16.  Calls on the Commission to evaluate Parliament’s recommendation for a partial extension of the scope of the Unfair Commercial Practices Directive by having Annex I (the blacklist) cover business-to-business (B2B) contracts, in parallel to the consideration of a possible review of Directive 2006/114/EC in order to assess whether this would result in a more coherent approach since it would extend the concept of unfair commercial practices, together with the blacklist, to B2B relations;

17.  Welcomes the Commission’s intention to propose a clearer definition of misleading marketing practices; in this respect, calls on the Commission to introduce additional definitions for ‘green claim’ practices;

18.  Calls on the Commission to examine, as a matter of priority, how any convictions for using serious and repeated misleading marketing practices could affect the eligibility of the companies concerned for taking part in EU procurement procedures and/or receiving EU funding;

19.  Calls on the Member States to ensure that their tax authorities cooperate closely with national focal points by actively inspecting companies which have been reported to use misleading marketing techniques;

20.  Stresses the need for a more proactive role for organisations responsible for company registration, such as chambers of commerce, with a view to the identification of suspicious behaviour and the prevention of fraudulent practices;

21.  Draws attention, in particular, to the role played by fraudulent debt collection agencies which do not hesitate to put pressure on businesses to pay invoices which they know or could have known to be fraudulent; calls on the Commission and the Member States to propose means of better controlling such agencies, both before and after their formal establishment, and also to consider the possibility of introducing a mandatory requirement for debt collection agencies to report misleading practices;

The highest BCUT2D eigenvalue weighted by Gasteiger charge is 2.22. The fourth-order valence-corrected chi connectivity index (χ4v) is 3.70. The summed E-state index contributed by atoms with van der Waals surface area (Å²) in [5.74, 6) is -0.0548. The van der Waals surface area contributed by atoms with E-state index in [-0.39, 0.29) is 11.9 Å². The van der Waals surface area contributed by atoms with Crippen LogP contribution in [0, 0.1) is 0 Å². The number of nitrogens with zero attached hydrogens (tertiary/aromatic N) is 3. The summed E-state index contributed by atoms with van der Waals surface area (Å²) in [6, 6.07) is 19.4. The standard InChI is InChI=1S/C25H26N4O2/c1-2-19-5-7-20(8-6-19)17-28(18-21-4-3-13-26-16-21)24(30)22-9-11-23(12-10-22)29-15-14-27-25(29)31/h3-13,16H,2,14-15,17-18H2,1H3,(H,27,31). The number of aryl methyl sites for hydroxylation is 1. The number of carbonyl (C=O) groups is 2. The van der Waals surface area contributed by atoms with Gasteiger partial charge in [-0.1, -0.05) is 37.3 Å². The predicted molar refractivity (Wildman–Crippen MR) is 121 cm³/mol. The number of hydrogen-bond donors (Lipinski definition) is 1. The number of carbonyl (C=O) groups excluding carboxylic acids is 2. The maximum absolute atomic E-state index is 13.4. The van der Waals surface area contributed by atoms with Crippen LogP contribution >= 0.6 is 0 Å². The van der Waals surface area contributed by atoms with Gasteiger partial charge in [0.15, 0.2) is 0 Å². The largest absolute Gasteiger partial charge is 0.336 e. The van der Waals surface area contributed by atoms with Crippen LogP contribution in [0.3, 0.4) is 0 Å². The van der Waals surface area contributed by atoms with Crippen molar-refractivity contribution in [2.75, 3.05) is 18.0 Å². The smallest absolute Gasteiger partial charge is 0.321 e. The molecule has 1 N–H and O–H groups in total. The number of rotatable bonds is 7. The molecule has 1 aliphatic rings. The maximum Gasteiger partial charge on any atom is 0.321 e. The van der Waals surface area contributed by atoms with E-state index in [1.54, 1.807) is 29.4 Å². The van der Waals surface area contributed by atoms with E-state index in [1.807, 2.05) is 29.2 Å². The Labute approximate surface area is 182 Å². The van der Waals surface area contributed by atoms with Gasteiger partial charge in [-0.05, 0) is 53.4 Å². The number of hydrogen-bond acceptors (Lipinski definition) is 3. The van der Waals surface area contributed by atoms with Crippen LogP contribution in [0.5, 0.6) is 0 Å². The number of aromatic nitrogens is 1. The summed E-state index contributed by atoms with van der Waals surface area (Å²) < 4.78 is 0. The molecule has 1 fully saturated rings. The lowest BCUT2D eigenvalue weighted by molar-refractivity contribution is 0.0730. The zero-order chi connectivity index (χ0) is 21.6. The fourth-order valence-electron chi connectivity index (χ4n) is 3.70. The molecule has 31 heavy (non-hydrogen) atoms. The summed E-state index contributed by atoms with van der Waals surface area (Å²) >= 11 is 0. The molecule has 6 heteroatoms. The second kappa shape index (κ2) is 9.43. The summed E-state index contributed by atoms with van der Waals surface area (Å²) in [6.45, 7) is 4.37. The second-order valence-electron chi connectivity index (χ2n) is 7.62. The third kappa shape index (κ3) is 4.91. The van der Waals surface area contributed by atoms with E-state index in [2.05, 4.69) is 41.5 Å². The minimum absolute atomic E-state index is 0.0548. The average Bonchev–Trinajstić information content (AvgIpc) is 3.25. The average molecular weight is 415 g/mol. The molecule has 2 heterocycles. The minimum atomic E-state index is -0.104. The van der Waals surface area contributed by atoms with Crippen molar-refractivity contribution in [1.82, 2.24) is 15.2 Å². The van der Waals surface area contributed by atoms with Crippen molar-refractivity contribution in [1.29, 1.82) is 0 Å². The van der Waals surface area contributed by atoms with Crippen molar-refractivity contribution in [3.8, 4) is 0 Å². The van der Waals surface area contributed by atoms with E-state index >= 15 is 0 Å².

22.  Notes with concern that dispute resolution processes have proven inefficient, lengthy and costly, and that they offer no guarantee of adequate and timely compensation for the damage caused; stresses the need to remedy this state of affairs, and thus enable victims to obtain fair compensation; calls on the Member States to introduce, where applicable, national laws making it possible for the victims of misleading marketing practices to act collectively in a case against a rogue company, in line with the recently published Commission Recommendation C(2013)3539 and Commission Communication COM(2013)0401; stresses that, in order to avoid abusive litigation, the victims should be represented by a qualified entity, as outlined in the Commission documents;

International cooperation beyond the EU

23.  Stresses that misleading marketing practices constitute an international problem which extends beyond individual Member States as well as the EU; calls on the Commission and the Member States, therefore, to pursue international cooperation on the matter, with both third countries and the competent international organisations;

24.  Calls on the Commission to step up its involvement in the International Mass Marketing Working Group, which consists of law enforcement, regulatory, and consumer agencies in the US, Australia, Belgium, Canada, the Netherlands, Nigeria, and the UK, and also includes Europol;

o   o

25.  Instructs its President to forward this resolution to the Council and the Commission.

(1) OJ L 376, 27.12.2006, p. 21.
(2) OJ L 149, 11.6.2005, p. 22.
(3) OJ L 364, 9.12.2004, p. 1.
(4) OJ L 166, 11.6.1998, p. 51.
(5) OJ C 380 E, 11.12.2012, p. 128.
(6) OJ C 46 E, 24.2.2010, p. 26.
(7) OJ C 45 E, 23.2.2010, p. 17.
(8) IP/A/IMCO/ST/2008-06.
(9) INT/675 - CES1233-2013_00_00_TRA_PA.

Last updated: 1 April 2016Legal notice